Kyrgyzstan’s story of modern statehood started in 1991 along with the rest of the former Soviet republics. But in 2005, the country’s political process restarted in what is known as “the Tulip revolution” that ended the fifteen-year presidency of Askar Akaev. Five years later, Kyrgyzstan restarted again and “the April revolution” of 2010 ended the rule of Akaev’s successor, Kurmanbek Bakiyev, and set a new beginning. Then came October 2020 – the third restart.
Like the one in 2005, the third restart was also a post-election event. Thirteen of the sixteen parties that ran in the parliamentary race took to the main square of Bishkek the day after the vote to reject the apparent victory of the three top vote-getters. All three were viewed as close to President Sooronbay Jeenbekov. Protests were over alleged large-scale vote-buying and illegitimate vote mobilization tactics carried by the two main winners – Mekenim Kyrgyzstan, patronized by a notorious smuggling boss, and Birimdik, linked to the younger brother of the President.
Protesting parties were a diverse crowd, from the liberal Reforma, to the market-liberal BirBol, the liberal-socialist Ata-Meken, the conservative Mekenchil, the radical Chon Kazat, the religious Yiman Nuru, and others in between. The ideological leanings of Kyrgyz political parties tend to be mostly declarative and matters of convenience than of conviction, but still, their general outlooks, such as nationalism, conservatism or liberalism, have some substance to them.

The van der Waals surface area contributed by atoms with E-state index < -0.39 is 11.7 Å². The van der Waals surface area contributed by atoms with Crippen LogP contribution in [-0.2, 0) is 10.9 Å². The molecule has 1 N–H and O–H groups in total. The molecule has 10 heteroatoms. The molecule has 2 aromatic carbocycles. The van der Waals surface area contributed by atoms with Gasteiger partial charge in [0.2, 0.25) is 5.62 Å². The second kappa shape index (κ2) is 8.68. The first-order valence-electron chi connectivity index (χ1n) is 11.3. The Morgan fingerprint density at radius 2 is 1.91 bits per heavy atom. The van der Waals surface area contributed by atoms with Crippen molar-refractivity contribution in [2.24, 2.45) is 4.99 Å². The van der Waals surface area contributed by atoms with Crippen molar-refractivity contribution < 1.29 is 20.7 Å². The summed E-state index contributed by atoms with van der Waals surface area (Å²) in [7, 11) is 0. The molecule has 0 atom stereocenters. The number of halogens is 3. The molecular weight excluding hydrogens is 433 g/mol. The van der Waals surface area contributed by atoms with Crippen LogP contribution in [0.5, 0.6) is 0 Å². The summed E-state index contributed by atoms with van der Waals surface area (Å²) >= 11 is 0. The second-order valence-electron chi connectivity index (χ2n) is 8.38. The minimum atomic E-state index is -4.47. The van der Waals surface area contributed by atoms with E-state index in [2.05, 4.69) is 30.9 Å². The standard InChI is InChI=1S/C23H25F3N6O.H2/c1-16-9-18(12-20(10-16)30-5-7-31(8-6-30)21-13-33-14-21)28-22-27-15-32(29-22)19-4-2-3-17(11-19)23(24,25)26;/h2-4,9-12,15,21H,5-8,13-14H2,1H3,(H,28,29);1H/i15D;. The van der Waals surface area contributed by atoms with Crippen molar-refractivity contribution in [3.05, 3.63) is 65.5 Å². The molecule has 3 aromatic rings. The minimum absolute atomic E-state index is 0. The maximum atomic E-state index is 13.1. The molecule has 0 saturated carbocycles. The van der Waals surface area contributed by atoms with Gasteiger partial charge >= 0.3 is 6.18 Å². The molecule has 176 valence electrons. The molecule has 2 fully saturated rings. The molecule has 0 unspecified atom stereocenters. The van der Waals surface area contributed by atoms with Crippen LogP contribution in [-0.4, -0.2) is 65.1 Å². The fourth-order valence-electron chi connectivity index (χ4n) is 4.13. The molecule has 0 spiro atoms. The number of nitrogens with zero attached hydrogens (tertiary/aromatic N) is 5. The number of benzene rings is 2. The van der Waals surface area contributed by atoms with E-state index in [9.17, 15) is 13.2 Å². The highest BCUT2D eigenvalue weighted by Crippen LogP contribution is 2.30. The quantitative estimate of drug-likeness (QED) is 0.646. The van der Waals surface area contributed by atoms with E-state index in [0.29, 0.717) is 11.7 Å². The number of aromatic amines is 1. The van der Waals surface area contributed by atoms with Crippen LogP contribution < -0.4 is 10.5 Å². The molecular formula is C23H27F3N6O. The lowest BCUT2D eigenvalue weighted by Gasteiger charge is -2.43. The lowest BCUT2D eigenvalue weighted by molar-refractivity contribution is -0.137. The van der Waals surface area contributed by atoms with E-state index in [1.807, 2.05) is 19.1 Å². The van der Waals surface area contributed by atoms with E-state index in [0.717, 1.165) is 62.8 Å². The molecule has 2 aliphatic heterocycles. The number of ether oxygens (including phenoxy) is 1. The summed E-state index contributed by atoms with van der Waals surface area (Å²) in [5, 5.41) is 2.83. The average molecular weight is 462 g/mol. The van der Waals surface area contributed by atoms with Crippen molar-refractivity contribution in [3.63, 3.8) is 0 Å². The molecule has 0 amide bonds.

The diverse and discordant nature of the protesting groups was a crucial factor in making the third restart happen. The protests that began with calls for annulment of the election results spontaneously ended up pushing the President and his government out of office, and when multiple groups got busy negotiating on how to fill the sudden leadership void, one group – the “Mekenchil” party and its supporters – moved to claim de facto leadership. From there on, for that party it was a matter of quickly swaying to their side those who were amenable to negotiating and pushing out those who were not. It was a fait accompli that the country was left to accept.
The new de facto leadership was little about the party, Mekenchil, and all about the individuals behind it – its two leaders, Kamchybek Tashiev and Sadyr Japarov. When the government collapsed under pressure on October 5, Japarov was serving an 11-year prison term related to a politically motivated kidnapping charge. He was released from prison by crowds of supporters and in no time found himself as the chief contender for leadership of the new government and, thereafter, of the country. Tashiev, being the main political muscle behind Japarov’s rise, took up the leadership of Kyrgyzstan’s State Committee for National Security – the most powerful state agency besides the president’s office.
The tandem leadership began a whirlwind of reforms that were problematic in all respects, from justification of need for such reforms to procedural legitimacy of enacting them, to legitimacy of the parliament that signed off on them, and more.